The lakes in eastern China (e.g., Yangtze River plain) are often “yellow-green”. With the decrease in wind speed over the past decades, the resuspension of sediments, which usually relates to the lake turbidity, was weakened. Likewise, more forest and grassland around the lake reduced the substances flowing into the lakes. These processes reduced the reduced sediments in the surface water and made the lake color shift to a green direction. In Lake Taihu and Chaohu, where the cyanobacterial blooms frequently break out, the trends of “greener” colors are more significant. 
  TAN Lei 
  Nanjing Institute of Geography and Limnology 
Conventional Aerobic Methanotrophs Have a Metabolic Versatility under Anoxia

  Methane (CH4) is a potent greenhouse gas with a global warming potential 28-34 times that of carbon dioxide on a centennial time scale. Microbial CH4 oxidation acts as a biofilter and prevents over 90% of CH4 reaching the atmosphere. 
  Traditionally, aerobic CH4-oxidizing bacteria (MOB) is O2-dependent to grow on CH4 as their sole source of carbon and energy. Increasing studies have shown that MOB are present and even active in anoxic environments, without O2 utilized as an electron acceptor by them, but their survival strategy and ecological contribution are still enigmatic. 
  Recently, researchers led by Dr. LI Biao from Prof. WU Qinglong’s team at Nanjing Institute of Geography and Limnology of the Chinese Academy of Sciences (NIGLAS), along with their collaborators, have investigated the survival strategies of MOB under anoxic conditions. 
  Their findings were published in Water Research on 3 March 2023. 
  After two-year enrichment, the researchers obtained an enriched consortium dominated by γ-MOB, Methylomonas and several other several heterotrophic bacteria, but without anaerobic methanotrophs. 
  They found the MOB consortium can couple CH4 oxidation and Fe(III) reduction under anoxia with the help of electron shuttles such as riboflavin. Within the MOB consortium, MOB transformed CH4 to low molecular weight organic matter such as acetate for consortium bacteria as a carbon source, while the latter secrete riboflavin to facilitate extracellular electron transfer. 
  “A metabolic flexibility was observed in this conventional considered O2-depentend microbe, MOB. Given that iron is the fourth most abundant element on Earth and generally abundant in lacustrine sediment, using ferric oxides as electron acceptor maybe a critical lifestyle for MOB and an important CH4 sink on early Earth, where anoxic conditions are ubiquitously present.” said Dr. LI. 
  In the in situ anoxic sediments, multiple kinds of microbes associated to the consortium including Methylomonas were transcriptionally active. Moreover, Fe(III) reduction coupled to CH4 oxidation mediated by the MOB consortium reduced 40.3% of the CH4 emission in the iron-rich sediments. 
  “There are many iron-rich areas in Southern China, MOB in these iron-rich area may play critical roles in mitigating CH4 emission even under anoxia there. Our study unveils how MOBs survive under anoxia and expands the knowledge of this previously overlooked CH4 sink in iron-rich sediments,” said Dr. LI.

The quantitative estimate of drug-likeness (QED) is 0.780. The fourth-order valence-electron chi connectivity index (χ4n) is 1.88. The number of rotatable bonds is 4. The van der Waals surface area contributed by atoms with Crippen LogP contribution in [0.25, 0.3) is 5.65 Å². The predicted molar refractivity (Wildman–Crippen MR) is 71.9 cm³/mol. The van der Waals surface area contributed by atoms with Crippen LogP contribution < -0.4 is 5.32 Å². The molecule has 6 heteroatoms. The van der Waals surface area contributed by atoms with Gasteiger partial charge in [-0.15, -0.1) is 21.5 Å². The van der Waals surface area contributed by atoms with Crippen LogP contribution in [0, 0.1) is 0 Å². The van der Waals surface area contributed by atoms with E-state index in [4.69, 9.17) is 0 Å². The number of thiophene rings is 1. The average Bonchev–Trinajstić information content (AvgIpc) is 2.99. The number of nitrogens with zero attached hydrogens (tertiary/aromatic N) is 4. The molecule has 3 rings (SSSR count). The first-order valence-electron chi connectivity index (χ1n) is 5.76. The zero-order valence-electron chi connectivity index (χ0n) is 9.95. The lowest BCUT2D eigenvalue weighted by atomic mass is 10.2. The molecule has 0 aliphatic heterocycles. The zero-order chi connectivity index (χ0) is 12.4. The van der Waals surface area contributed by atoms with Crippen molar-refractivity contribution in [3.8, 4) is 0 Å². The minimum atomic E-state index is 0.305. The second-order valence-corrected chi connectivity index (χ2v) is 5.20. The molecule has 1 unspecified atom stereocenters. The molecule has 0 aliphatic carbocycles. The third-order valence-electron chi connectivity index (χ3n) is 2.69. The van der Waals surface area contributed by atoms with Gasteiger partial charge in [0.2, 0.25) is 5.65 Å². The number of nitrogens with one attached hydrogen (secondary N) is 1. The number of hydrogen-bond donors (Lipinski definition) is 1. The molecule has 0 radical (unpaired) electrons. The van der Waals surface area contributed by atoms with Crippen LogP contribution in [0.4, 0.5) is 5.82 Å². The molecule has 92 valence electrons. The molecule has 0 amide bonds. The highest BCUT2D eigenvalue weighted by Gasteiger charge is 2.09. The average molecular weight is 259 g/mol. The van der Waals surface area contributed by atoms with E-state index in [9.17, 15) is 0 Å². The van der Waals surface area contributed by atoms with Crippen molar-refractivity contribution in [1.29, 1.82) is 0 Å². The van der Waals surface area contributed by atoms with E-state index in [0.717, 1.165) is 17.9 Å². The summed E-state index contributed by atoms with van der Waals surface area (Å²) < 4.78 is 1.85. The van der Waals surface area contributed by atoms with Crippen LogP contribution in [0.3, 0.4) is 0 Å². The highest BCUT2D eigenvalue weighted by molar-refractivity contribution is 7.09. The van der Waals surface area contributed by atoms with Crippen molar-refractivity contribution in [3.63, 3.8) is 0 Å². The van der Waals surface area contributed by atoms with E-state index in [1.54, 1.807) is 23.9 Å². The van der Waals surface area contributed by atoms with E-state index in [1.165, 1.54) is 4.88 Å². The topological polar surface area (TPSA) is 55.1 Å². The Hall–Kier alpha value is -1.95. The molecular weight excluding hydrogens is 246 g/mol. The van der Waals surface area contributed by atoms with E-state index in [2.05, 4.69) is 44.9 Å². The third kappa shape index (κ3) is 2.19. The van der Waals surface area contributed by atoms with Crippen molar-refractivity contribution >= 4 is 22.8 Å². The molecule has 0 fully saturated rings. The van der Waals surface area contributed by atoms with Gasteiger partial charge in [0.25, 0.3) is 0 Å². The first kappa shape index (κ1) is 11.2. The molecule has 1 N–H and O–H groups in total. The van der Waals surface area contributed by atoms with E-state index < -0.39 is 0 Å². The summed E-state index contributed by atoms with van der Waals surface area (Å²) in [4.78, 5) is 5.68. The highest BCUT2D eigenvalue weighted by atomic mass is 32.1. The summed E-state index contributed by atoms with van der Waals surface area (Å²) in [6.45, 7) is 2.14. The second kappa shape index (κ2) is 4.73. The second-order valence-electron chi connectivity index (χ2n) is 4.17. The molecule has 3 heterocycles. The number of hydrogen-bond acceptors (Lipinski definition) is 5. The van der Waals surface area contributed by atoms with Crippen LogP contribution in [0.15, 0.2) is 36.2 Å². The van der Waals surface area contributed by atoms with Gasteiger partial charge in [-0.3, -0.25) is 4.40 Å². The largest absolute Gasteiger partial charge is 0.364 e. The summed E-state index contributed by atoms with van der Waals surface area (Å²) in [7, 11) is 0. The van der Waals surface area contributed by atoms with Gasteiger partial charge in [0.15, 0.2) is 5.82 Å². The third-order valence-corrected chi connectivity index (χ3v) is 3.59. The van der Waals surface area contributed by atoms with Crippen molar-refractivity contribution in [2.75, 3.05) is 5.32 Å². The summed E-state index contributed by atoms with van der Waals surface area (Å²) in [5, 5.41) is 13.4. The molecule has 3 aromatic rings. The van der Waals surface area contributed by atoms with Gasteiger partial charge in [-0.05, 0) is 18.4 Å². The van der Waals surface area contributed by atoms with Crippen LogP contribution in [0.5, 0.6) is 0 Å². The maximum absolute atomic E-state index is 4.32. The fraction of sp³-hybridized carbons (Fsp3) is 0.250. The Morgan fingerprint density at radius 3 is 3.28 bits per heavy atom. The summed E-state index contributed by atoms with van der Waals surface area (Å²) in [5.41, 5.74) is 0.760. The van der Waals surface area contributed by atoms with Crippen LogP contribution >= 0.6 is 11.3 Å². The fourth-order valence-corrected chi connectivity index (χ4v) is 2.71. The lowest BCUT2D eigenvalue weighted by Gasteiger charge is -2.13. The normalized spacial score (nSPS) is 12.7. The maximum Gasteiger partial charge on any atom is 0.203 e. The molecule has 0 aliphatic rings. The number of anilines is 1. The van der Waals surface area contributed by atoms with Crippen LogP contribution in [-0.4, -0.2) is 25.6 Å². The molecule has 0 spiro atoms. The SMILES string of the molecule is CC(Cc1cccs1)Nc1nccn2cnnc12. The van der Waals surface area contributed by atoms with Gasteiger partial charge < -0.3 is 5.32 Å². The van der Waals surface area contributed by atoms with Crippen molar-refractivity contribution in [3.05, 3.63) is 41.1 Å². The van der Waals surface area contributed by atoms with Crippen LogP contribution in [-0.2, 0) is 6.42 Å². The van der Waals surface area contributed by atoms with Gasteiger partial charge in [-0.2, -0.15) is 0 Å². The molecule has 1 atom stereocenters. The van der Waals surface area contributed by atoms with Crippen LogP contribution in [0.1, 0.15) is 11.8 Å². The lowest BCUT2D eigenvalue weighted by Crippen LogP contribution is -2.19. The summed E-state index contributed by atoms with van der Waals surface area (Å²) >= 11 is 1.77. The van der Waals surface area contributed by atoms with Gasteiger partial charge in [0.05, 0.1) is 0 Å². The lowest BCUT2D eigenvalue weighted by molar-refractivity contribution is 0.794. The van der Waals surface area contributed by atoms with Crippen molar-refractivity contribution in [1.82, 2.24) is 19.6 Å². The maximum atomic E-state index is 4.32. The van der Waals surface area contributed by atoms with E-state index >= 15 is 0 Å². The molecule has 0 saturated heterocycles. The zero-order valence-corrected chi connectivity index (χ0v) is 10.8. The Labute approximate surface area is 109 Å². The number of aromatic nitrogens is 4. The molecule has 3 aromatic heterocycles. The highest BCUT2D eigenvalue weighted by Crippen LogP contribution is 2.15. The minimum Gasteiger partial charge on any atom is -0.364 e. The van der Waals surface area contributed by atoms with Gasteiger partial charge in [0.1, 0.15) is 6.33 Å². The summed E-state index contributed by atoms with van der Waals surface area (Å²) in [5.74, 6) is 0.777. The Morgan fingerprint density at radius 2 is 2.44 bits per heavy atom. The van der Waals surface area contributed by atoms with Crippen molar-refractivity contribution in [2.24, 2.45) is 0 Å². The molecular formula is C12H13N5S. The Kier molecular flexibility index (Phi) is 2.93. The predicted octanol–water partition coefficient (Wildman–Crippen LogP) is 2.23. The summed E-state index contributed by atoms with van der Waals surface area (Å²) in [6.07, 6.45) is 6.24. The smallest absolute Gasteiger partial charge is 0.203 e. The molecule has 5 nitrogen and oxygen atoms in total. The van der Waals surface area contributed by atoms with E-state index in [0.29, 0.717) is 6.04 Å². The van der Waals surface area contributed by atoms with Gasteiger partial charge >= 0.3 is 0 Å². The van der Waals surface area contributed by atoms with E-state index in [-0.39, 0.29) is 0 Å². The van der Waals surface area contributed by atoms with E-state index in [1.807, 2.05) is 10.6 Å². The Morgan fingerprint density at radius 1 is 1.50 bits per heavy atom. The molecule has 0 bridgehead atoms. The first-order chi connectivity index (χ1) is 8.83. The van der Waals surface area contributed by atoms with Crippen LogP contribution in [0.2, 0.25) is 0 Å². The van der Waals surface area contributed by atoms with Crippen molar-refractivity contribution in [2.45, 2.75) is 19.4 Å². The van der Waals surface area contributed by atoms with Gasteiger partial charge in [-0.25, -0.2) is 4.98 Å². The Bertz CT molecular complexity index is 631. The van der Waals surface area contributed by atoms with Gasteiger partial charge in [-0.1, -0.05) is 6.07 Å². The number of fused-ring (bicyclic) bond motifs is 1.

Schematic diagram of CH4 metabolism mediated by MOB under oxic and anoxic conditions. (Image by LI Biao)
  Link: (online on Mar. 3 2023) 
  TAN Lei 
  Nanjing Institute of Geography and Limnology 
High Tolerance of the Invasive Submersed Plant Cabomba Caroliniana to Underwater Light Attenuation May Facilitate Its Invasiveness

  Invasion by introduced species has been listed as one of the main threats to freshwater biodiversity worldwide. Invasive species have resulted in reduced abundance and diversity of native species in invaded natural habitats and caused harm to human society. However, the mechanisms of plant invasion in natural habitats remain controversial. 
  In the late 1980s, Carolina fanwort (Cabomba caroliniana) was introduced to China as an aquarium plant because of its beautiful fan-shaped dissected leaves, and soon escaped as a serious invasive threat to freshwater ecosystems. It was listed as an invasive species in the 4th patch of ‘the List of Alien Invasive Species in China's Natural Ecosystem’ by the Ministry of Ecology and Environment of China in 2016. 
  Researchers, led by Dr. HUANG Xiaolong, from Prof. LI Kuanyi's team from the Nanjing Institute of Geography and Limnology of the Chinese Academy of Sciences, along with their international collaborators, have investigated why C. caroliniana is so successful in invading China through field investigations and a mesocosm experiment. 
  Their findings were published in the Diversity and Distributions on Mar. 15, 2023. 
  In the field investigations, seventy-two aquatic plant quadrats dominated by one of three plant species (native Hydrilla verticillata, Myriophyllum spicatum and invasive C. caroliniana) were collected in East China. The field investigations showed that water turbidity and underwater photosynthetically active radiation (PAR) were the main factors affecting the relative coverage and abundance of the three submerged plants. 
  Subsequently, a mesocosm experiment was conducted to explore the responses of the functional traits of the three species to different levels of underwater PAR. The results showed that the performance of C. caroliniana was superior to that of the two native species at low underwater PAR, indicating a better ability of this species to attenuate light.